As more and more people across the country get confined to their homes for the near future, clutter is going to happen. Parents are working from home. Kids are schooling from home. Stacks are piling up. Before you know it, you’re surrounded by clutter. This week we bring you tips for decluttering your home.
Start with the smallest decluttering project first. It will help you feel accomplished and provide momentum to continue.
Focus on one room at a time. Otherwise you’re just moving clutter from one room to another and never actually decluttering anything.
Start with one or two trash bags and laundry baskets or plastic totes. Put trash in the trash bag and items you are donating in a tote. Items you plan to keep but don’t belong in that room should be placed in a separate basket or tote.
Declutter for 15 to 30- minutes a day. Decide how long you will spend doing this each day and commit to that time. Set yourself a timer and when the timer sounds, you’re done. This keeps you focused for short periods of time and keeps you from getting overwhelmed.
Decluttering can be a very emotional experience. We often hang on to items longer than we should because of their connection to someone or a special event in our lives. Ask yourself if taking a picture of it would preserve the memories it carries. Or maybe donating it to someone who will love it as much as you or your child/family did will help you let it go.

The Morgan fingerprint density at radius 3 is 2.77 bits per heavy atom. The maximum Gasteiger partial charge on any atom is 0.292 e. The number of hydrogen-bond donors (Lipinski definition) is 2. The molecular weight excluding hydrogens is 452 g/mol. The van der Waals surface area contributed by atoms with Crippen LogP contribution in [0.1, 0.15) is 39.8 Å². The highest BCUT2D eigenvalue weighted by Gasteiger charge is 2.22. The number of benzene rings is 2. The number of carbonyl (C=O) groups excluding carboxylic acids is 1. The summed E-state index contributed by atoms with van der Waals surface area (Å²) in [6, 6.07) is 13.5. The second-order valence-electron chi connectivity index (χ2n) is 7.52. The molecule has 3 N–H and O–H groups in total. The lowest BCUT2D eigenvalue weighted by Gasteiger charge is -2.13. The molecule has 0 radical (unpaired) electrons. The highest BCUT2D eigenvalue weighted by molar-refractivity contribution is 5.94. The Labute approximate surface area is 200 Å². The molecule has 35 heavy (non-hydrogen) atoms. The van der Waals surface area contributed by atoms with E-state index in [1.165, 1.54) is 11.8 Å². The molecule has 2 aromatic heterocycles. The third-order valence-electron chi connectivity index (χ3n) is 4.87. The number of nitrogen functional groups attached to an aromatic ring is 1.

If you’re still struggling to part with something, create a “maybe box.” Once full, hide the box out of site. If you haven’t thought of those items for several months, it’s time to let them go.
Don’t hold on to something because you may need it someday. If you haven’t used it in at least six months, there’s a good chance you won’t ever use it. If you haven’t used it in over a year, you don’t need it.
Don’t hang on to clothes you think you may fit into again someday. While it’s good to work towards your personal health goals it could be donated to someone who needs it now more than you do.
Ditch duplicates. Maybe two of something is useful. Do you really need 5 staplers or soup ladles? Give duplicates to people who can use them.
End the paper trail. Make yourself a simple filing system (i.e. school papers, bills, owner manuals, etc.) Put papers into those folders as soon as they come into the house. Once the folder is full, go through it and discard what you no longer need. Also, consider paperless billing on your regular bills to eliminate mail clutter.
Clutter has a negative impact on our mental well-being, including increased stress levels. Decluttering your home won’t just make your environment more pleasant. It will improve your health – especially during times like today when we need this boost the most!